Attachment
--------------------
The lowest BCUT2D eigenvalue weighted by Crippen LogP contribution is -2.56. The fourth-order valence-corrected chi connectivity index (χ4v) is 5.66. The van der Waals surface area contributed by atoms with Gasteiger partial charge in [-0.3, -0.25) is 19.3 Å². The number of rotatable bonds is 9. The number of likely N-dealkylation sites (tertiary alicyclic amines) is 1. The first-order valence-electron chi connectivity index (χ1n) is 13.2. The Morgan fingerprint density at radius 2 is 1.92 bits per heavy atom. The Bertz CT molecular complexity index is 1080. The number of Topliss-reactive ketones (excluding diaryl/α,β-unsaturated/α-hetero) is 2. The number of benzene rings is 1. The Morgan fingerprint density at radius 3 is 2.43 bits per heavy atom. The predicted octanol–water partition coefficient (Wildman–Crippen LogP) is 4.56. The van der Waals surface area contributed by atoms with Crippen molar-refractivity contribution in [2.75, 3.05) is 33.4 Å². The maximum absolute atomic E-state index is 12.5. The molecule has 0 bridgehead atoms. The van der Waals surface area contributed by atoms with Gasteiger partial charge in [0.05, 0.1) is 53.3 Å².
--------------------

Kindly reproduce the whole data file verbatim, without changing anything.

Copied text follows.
The lowest BCUT2D eigenvalue weighted by Crippen LogP contribution is -2.56. The fourth-order valence-corrected chi connectivity index (χ4v) is 5.66. The van der Waals surface area contributed by atoms with Gasteiger partial charge in [-0.3, -0.25) is 19.3 Å². The number of rotatable bonds is 9. The number of likely N-dealkylation sites (tertiary alicyclic amines) is 1. The first-order valence-electron chi connectivity index (χ1n) is 13.2. The Morgan fingerprint density at radius 2 is 1.92 bits per heavy atom. The Bertz CT molecular complexity index is 1080. The number of Topliss-reactive ketones (excluding diaryl/α,β-unsaturated/α-hetero) is 2. The number of benzene rings is 1. The Morgan fingerprint density at radius 3 is 2.43 bits per heavy atom. The predicted octanol–water partition coefficient (Wildman–Crippen LogP) is 4.56. The van der Waals surface area contributed by atoms with Crippen molar-refractivity contribution in [2.75, 3.05) is 33.4 Å². The maximum absolute atomic E-state index is 12.5. The molecule has 0 bridgehead atoms. The van der Waals surface area contributed by atoms with Gasteiger partial charge in [0.05, 0.1) is 53.3 Å².